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An Evacuee Tells Her Story


The clearing skies of the last couple of days have been welcome relief for evacuated residents, like me, most of whom have been allowed to return home. Remnants of the Gap Fire still loom, however-helicopters patrol, ash and blistered leaves blow around our yard and inside our house, and things are disheveled from frantically packing for the evacuation.

I am thankful for the fortune of my situation during the fire threats; my family was able to stay together with our dog and be relatively comfortable (especially after we purchased a box of ear plugs to block out Grandpa’s snoring). We were a bit more inconvenienced than disappointed by not getting to watch Thursday night prime time or having to read a book by candlelight because of power outages. The stress and exhaustion of the whole ordeal was one of the most physically and emotionally draining experiences that I have ever had.

It is overwhelming to describe what it was like to think it might be the last time I’d ever be standing inside my house. It isn’t about “the stuff”-even the most valuable and irreplaceable things are merely things. It’s the awful feeling of displacement and losing your sense of home that makes it hard to leave. Still, when it came down to it, gathering a few things was extremely challenging. Touching the ivory keys on my piano, I nearly cried realizing that what I wanted most to save was impossible to take with me.

In retrospect, with my house still standing, it all sounds horribly over-dramatic. But when there is an enormous blaze literally right outside your window and everything is lit in an ominous gold and thick ash is blowing in your face and the Sheriff’s Department is knocking on the door to tell you to evacuate, the adrenaline rushes through like mad. Until it’s threatened, it is hard to realize how extensively the comforts of familiarity and security are wrapped up inside the walls of home.

When I went to work last Thursday afternoon, it seemed impossible that the fire would spread closer to my house. I was feeling good about getting into the groove of my new job in the Girls’ Department at Nordstrom, but then the evening power outages occurred and I began to worry. There was a surge of awareness, with employees monitoring the escalators and managers with walkie-talkies running around the store. I called home to check in, the tone in my dad’s voice unnerving, as he attempted to disguise his panic with calm composure. I was too far away to help, all I could do was wait. Wait for updates, wait for electricity, wait to go home.

There is a lot to be said for time spent waiting, there is a lot of thinking to be done and lessons to be learned in the waiting period. At first my thoughts were about what I had packed in my “just in case” bags. I had my jewelry, pictures, hard drive and my computer, but I had no toothbrush and only one pair of underwear. Although these items are replaceable, they are not immediately replaceable and it should not be overlooked that a lot of comfort can be found in a familiar pair of underwear.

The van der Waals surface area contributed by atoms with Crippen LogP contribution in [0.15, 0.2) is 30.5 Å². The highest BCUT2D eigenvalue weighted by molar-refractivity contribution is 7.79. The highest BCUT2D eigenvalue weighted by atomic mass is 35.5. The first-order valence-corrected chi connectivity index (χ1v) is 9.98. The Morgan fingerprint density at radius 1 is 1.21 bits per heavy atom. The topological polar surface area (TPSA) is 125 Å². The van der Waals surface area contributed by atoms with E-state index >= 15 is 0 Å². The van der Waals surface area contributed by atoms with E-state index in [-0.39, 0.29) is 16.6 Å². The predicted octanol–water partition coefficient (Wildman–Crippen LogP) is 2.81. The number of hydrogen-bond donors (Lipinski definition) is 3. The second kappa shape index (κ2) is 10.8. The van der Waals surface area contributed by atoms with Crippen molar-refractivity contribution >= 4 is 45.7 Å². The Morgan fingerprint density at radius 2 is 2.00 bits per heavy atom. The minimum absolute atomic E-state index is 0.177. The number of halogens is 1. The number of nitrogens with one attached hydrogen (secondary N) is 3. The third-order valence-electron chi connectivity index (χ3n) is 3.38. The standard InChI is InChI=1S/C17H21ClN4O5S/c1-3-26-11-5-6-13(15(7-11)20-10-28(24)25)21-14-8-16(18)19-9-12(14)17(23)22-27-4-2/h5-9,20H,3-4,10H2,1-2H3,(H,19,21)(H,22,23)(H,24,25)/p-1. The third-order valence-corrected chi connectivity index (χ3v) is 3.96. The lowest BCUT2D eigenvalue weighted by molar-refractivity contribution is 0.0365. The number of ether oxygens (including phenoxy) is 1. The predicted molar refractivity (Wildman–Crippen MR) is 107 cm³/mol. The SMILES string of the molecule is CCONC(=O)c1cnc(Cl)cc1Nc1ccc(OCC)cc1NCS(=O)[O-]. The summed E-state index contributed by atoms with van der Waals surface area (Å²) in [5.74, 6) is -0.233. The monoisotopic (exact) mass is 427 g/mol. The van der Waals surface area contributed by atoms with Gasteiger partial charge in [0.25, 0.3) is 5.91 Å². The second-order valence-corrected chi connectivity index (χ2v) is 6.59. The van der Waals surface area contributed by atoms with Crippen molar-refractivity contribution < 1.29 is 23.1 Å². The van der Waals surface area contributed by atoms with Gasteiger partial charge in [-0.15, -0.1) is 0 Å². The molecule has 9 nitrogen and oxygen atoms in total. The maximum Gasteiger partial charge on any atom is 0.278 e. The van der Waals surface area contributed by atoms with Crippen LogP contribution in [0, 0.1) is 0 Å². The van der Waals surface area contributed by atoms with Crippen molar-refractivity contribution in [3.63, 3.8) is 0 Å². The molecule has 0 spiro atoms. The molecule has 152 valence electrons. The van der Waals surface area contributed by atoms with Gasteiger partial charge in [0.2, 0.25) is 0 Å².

After work I went to my grandparents’ house where my family stayed during our evacuation; there was more waiting. I thought about the importance of laughter during serious situations. Humor came in brief moments of conversation. For example, my aunt said that if the power goes out and you don’t know what to do, just make sure you eat the ice cream to save it from melting. Or my dad walking into the kitchen in the morning and my grandma telling him, “You look less cranky today.” (I’m certain that she is the only person in the world who could get away with telling him that!) My favorite funny moment was watching our neighbor riding around our evacuated neighborhood on his bicycle in shorts and a T-shirt and wearing swim goggles conducting his own damage assessment.

Everywhere people were talking to each other, sharing news updates, stories, and laughs. It was a bonding experience for our family and my neighborhood. On Sunday, my first day back in my house, about half a dozen people were gathered at the top of Calle Manadero and Calle Meleno, the northernmost streets of my neighborhood, the same spots we had all looked out over immediately before the evacuation order, swearing the fire was definitely far enough away not to be a threat. Looking at the incredible amount of burned land immediately behind our homes, we all were saying to each other, how amazing is this and how lucky are we?

Kathleen Zaratzian is an Independent intern.

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